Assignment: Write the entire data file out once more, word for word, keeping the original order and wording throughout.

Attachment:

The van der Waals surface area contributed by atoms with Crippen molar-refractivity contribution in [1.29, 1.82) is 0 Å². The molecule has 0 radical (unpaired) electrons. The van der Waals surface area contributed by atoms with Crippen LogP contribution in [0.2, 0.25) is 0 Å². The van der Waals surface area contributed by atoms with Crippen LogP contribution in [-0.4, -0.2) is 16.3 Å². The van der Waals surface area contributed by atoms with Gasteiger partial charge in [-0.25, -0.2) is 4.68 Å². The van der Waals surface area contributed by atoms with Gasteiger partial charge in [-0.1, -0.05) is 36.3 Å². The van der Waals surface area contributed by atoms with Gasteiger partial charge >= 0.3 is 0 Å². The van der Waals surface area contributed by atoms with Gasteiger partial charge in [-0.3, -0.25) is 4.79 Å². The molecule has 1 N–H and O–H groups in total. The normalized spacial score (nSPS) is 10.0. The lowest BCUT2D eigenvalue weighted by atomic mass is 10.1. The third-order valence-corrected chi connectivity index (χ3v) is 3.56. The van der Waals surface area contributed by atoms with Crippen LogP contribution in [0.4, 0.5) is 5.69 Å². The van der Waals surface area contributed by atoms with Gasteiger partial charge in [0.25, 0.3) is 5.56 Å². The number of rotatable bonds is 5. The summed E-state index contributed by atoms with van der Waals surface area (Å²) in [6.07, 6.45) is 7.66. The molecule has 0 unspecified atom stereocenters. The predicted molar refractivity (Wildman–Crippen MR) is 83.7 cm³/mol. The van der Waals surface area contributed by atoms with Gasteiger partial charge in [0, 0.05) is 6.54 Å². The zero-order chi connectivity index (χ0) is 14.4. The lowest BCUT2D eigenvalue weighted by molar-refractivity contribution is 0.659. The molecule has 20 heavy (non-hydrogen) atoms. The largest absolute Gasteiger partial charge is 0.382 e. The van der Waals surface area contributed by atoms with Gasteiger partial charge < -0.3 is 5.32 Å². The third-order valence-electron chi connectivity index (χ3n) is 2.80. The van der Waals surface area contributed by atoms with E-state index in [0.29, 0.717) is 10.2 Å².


The van der Waals surface area contributed by atoms with Crippen molar-refractivity contribution in [1.29, 1.82) is 0 Å². The molecule has 0 radical (unpaired) electrons. The van der Waals surface area contributed by atoms with Crippen LogP contribution in [0.2, 0.25) is 0 Å². The van der Waals surface area contributed by atoms with Crippen LogP contribution in [-0.4, -0.2) is 16.3 Å². The van der Waals surface area contributed by atoms with Gasteiger partial charge in [-0.25, -0.2) is 4.68 Å². The van der Waals surface area contributed by atoms with Gasteiger partial charge in [-0.1, -0.05) is 36.3 Å². The van der Waals surface area contributed by atoms with Gasteiger partial charge >= 0.3 is 0 Å². The van der Waals surface area contributed by atoms with Gasteiger partial charge in [-0.3, -0.25) is 4.79 Å². The molecule has 1 N–H and O–H groups in total. The normalized spacial score (nSPS) is 10.0. The lowest BCUT2D eigenvalue weighted by atomic mass is 10.1. The third-order valence-corrected chi connectivity index (χ3v) is 3.56. The van der Waals surface area contributed by atoms with Crippen LogP contribution in [0.4, 0.5) is 5.69 Å². The van der Waals surface area contributed by atoms with Gasteiger partial charge in [0.25, 0.3) is 5.56 Å². The number of rotatable bonds is 5. The summed E-state index contributed by atoms with van der Waals surface area (Å²) in [6.07, 6.45) is 7.66. The molecule has 0 unspecified atom stereocenters. The predicted molar refractivity (Wildman–Crippen MR) is 83.7 cm³/mol. The van der Waals surface area contributed by atoms with Gasteiger partial charge in [0, 0.05) is 6.54 Å². The zero-order chi connectivity index (χ0) is 14.4. The lowest BCUT2D eigenvalue weighted by molar-refractivity contribution is 0.659. The molecule has 20 heavy (non-hydrogen) atoms. The largest absolute Gasteiger partial charge is 0.382 e. The van der Waals surface area contributed by atoms with Gasteiger partial charge < -0.3 is 5.32 Å². The third-order valence-electron chi connectivity index (χ3n) is 2.80. The van der Waals surface area contributed by atoms with E-state index in [0.29, 0.717) is 10.2 Å².